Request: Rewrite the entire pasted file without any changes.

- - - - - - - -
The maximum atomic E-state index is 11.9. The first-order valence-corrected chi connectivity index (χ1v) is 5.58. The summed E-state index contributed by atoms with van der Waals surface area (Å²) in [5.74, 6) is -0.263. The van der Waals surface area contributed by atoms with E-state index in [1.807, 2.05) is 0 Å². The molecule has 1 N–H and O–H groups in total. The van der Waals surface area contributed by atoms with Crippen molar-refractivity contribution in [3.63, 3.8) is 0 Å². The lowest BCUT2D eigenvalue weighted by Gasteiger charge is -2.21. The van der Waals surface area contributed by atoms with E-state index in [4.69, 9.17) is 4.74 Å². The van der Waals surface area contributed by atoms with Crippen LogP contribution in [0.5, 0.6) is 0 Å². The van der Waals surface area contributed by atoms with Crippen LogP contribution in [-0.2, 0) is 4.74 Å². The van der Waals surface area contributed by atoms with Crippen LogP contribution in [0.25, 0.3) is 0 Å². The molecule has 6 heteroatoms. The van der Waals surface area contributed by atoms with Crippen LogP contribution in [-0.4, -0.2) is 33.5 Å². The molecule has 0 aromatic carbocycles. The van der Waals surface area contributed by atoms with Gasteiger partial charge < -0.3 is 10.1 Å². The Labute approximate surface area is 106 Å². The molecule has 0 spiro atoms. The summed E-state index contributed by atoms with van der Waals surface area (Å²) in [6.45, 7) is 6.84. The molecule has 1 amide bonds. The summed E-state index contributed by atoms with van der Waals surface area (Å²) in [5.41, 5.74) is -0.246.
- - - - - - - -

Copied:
The maximum atomic E-state index is 11.9. The first-order valence-corrected chi connectivity index (χ1v) is 5.58. The summed E-state index contributed by atoms with van der Waals surface area (Å²) in [5.74, 6) is -0.263. The van der Waals surface area contributed by atoms with E-state index in [1.807, 2.05) is 0 Å². The molecule has 1 N–H and O–H groups in total. The van der Waals surface area contributed by atoms with Crippen molar-refractivity contribution in [3.63, 3.8) is 0 Å². The lowest BCUT2D eigenvalue weighted by Gasteiger charge is -2.21. The van der Waals surface area contributed by atoms with E-state index in [4.69, 9.17) is 4.74 Å². The van der Waals surface area contributed by atoms with Crippen LogP contribution in [0.5, 0.6) is 0 Å². The van der Waals surface area contributed by atoms with Crippen LogP contribution in [-0.2, 0) is 4.74 Å². The van der Waals surface area contributed by atoms with Crippen LogP contribution in [0.25, 0.3) is 0 Å². The molecule has 6 heteroatoms. The van der Waals surface area contributed by atoms with Crippen LogP contribution in [-0.4, -0.2) is 33.5 Å². The molecule has 0 aromatic carbocycles. The van der Waals surface area contributed by atoms with Gasteiger partial charge < -0.3 is 10.1 Å². The Labute approximate surface area is 106 Å². The molecule has 0 spiro atoms. The summed E-state index contributed by atoms with van der Waals surface area (Å²) in [6.45, 7) is 6.84. The molecule has 1 amide bonds. The summed E-state index contributed by atoms with van der Waals surface area (Å²) in [5.41, 5.74) is -0.246.